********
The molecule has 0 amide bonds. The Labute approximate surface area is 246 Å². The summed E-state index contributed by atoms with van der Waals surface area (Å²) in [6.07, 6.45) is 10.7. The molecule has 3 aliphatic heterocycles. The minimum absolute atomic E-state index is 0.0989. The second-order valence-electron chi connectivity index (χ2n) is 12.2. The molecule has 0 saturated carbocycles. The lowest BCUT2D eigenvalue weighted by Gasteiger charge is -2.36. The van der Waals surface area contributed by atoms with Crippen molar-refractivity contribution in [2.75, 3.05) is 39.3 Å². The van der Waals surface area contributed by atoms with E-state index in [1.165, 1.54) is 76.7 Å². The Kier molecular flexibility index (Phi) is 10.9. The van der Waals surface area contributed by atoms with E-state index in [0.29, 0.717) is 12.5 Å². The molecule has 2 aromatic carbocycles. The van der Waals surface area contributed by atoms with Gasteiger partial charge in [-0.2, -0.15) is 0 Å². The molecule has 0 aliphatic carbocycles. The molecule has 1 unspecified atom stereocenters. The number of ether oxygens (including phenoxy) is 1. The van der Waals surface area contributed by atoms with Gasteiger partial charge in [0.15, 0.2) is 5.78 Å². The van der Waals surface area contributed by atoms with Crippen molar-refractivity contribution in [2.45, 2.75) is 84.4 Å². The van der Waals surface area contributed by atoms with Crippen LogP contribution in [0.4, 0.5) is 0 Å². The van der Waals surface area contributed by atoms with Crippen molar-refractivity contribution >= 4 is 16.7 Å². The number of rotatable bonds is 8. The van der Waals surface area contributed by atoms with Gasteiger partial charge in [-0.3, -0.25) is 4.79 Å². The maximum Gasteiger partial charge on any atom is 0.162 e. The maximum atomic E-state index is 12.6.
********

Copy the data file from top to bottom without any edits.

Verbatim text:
The molecule has 0 amide bonds. The Labute approximate surface area is 246 Å². The summed E-state index contributed by atoms with van der Waals surface area (Å²) in [6.07, 6.45) is 10.7. The molecule has 3 aliphatic heterocycles. The minimum absolute atomic E-state index is 0.0989. The second-order valence-electron chi connectivity index (χ2n) is 12.2. The molecule has 0 saturated carbocycles. The lowest BCUT2D eigenvalue weighted by Gasteiger charge is -2.36. The van der Waals surface area contributed by atoms with Crippen molar-refractivity contribution in [2.75, 3.05) is 39.3 Å². The van der Waals surface area contributed by atoms with E-state index in [1.165, 1.54) is 76.7 Å². The Kier molecular flexibility index (Phi) is 10.9. The van der Waals surface area contributed by atoms with E-state index in [0.29, 0.717) is 12.5 Å². The molecule has 2 aromatic carbocycles. The van der Waals surface area contributed by atoms with Gasteiger partial charge in [-0.2, -0.15) is 0 Å². The molecule has 0 aliphatic carbocycles. The molecule has 1 unspecified atom stereocenters. The number of ether oxygens (including phenoxy) is 1. The van der Waals surface area contributed by atoms with Gasteiger partial charge in [0.15, 0.2) is 5.78 Å². The van der Waals surface area contributed by atoms with Crippen molar-refractivity contribution in [2.45, 2.75) is 84.4 Å². The van der Waals surface area contributed by atoms with Crippen LogP contribution in [0.4, 0.5) is 0 Å². The van der Waals surface area contributed by atoms with Crippen molar-refractivity contribution >= 4 is 16.7 Å². The number of rotatable bonds is 8. The van der Waals surface area contributed by atoms with Gasteiger partial charge in [-0.3, -0.25) is 4.79 Å². The maximum Gasteiger partial charge on any atom is 0.162 e. The maximum atomic E-state index is 12.6.